Gartner’s annual symposium season is gearing up. After an appearance in Cape Town South Africa in August, the next stop was Tokyo where more than 500 CIOs and IT executives gathered to discuss the current challenges and future goals for information technology.
During the symposium I had the honor of meeting with a number of companies to get a better understanding of IT in Japan. Here is what I learned from talking with and listening between the words during my conversations in Tokyo.
- Japanese companies are coming to grips with the implications of strategies that call for revenue growth from outside the home country. Japan is not alone in this challenge; but Japanese IT executives raised questions about centralization, the role of corporate culture and genuine interest in how to be a global company. These were some of the best, well thought out and deep questions I have heard from IT executives anywhere in a long time.
- There is a keen interest in the potential of new digital technologies. There is interest of these technologies both in isolation, like big data, but more importantly in combination with each other concentrating on generating revenue and cost savings. At a workshop on digitalizing the business, CIOs from leading countries demonstrated this understanding as they generated new ideas to create value through digital combination rather than traditional digital substitution strategies.
- There were a number of questions concerning IT organization structures and strategies. Japanese CIOs recognize that a change in business strategy, technology options and innovations challenge and require changes to the organization and operation of IT. The general sense of the questions revolved around a recognition to change the center of IT and its capability on the edges.
- The CIOs, IT executives and media reporters I talked with assumed that ‘more and better planning’ should solve these issues. The problem or gap they saw was in not having the right IT plans rather than considering the possibility that the way IT planned in the past will not work in the future. “How can you be wrong, if you are doing what the business wants,” was the feeling I got from talking with these CIOs.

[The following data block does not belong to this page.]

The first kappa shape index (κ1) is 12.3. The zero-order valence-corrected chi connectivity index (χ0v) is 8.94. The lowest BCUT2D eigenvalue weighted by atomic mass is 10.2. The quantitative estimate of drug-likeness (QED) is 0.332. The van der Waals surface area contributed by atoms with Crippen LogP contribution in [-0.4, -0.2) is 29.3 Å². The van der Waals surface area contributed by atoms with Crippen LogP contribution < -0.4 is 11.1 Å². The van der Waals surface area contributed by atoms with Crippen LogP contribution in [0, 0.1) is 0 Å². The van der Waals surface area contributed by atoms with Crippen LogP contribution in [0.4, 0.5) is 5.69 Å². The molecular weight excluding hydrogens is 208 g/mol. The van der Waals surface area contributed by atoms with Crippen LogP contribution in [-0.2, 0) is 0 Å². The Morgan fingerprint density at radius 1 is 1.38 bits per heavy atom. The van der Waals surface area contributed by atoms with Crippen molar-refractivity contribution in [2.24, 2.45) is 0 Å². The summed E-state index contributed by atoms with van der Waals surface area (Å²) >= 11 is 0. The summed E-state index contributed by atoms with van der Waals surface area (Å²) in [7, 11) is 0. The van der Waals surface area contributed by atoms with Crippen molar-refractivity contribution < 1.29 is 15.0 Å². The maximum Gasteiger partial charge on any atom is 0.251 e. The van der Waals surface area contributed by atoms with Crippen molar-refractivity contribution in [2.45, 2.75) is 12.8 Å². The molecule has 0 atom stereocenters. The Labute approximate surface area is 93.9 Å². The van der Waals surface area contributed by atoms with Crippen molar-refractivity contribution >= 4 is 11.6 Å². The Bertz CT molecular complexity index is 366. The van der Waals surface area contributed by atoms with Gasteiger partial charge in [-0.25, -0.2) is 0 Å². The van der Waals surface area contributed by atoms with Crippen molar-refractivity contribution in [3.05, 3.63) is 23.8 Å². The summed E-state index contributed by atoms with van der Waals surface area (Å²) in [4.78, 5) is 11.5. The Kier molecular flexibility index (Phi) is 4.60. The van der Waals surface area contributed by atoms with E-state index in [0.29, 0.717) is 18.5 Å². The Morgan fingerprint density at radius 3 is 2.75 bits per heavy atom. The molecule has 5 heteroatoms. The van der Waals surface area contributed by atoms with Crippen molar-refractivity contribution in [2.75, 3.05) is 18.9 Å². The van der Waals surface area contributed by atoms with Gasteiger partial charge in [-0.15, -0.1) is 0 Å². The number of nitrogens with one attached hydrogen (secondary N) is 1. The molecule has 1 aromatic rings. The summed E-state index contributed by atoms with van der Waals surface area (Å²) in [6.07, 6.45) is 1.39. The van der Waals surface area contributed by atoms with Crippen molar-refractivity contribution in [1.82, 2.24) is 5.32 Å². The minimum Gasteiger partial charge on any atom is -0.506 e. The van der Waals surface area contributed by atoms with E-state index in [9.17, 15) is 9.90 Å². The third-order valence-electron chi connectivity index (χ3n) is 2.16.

- The IT professionals I spoke with were concerned that they would not be given the opportunity to strengthen IT before taking on new responsibilities or committing to new performance goals. The idea of ‘painting the train while its moving’ was met with reactions that such approaches were wasteful, disruptive and created interim solutions that would be thrown away in the future. The challenge is that in a world increasingly driven by external demands, that is exactly what is required to create value and IT capability.
These were some of the impressions I had reflecting on the three days of discussions, presentations and interactions in Tokyo.
What impressed me most about these interactions was the real and serious interest in learning new ways to handle the new challenges created by economic, technological and business forces. This was a change from years past, when CIOs had rather narrow and specific questions that generally concentrated on optimizing their current models.
The impressions above are my own and I am sure others came away with different impressions and experiences. But as I relfect on the experience, this year’s questions were broader, more fundamental and more foundational to IT. CIOs and IT executives know that its time to re-imagine IT and they used their participation at Symposium to understand what re-imagination means before launching off on the next generation of IT.